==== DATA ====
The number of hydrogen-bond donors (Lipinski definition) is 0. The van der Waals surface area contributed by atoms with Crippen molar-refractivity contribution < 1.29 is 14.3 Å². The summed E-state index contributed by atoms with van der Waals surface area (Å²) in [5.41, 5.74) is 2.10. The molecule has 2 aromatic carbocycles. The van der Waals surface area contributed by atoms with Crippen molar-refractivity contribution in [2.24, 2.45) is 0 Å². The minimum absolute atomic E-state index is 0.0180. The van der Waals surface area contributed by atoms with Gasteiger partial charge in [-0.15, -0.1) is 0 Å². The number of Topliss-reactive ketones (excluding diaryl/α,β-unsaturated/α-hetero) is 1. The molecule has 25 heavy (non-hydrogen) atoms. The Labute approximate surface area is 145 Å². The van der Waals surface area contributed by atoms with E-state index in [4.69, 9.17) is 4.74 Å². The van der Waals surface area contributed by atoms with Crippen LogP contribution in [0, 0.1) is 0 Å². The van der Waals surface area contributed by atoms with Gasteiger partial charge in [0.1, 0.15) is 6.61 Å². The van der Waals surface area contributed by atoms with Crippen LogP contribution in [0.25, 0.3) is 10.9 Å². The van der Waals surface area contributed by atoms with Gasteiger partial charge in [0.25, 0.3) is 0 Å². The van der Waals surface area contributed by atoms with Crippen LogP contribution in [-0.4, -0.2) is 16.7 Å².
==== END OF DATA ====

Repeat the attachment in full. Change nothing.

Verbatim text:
The number of hydrogen-bond donors (Lipinski definition) is 0. The van der Waals surface area contributed by atoms with Crippen molar-refractivity contribution < 1.29 is 14.3 Å². The summed E-state index contributed by atoms with van der Waals surface area (Å²) in [5.41, 5.74) is 2.10. The molecule has 2 aromatic carbocycles. The van der Waals surface area contributed by atoms with Crippen molar-refractivity contribution in [2.24, 2.45) is 0 Å². The minimum absolute atomic E-state index is 0.0180. The van der Waals surface area contributed by atoms with Gasteiger partial charge in [-0.15, -0.1) is 0 Å². The number of Topliss-reactive ketones (excluding diaryl/α,β-unsaturated/α-hetero) is 1. The molecule has 25 heavy (non-hydrogen) atoms. The Labute approximate surface area is 145 Å². The van der Waals surface area contributed by atoms with E-state index in [4.69, 9.17) is 4.74 Å². The van der Waals surface area contributed by atoms with Crippen LogP contribution in [0, 0.1) is 0 Å². The van der Waals surface area contributed by atoms with Gasteiger partial charge in [0.1, 0.15) is 6.61 Å². The van der Waals surface area contributed by atoms with Crippen LogP contribution in [0.25, 0.3) is 10.9 Å². The van der Waals surface area contributed by atoms with Gasteiger partial charge in [0.25, 0.3) is 0 Å². The van der Waals surface area contributed by atoms with Crippen LogP contribution in [-0.4, -0.2) is 16.7 Å².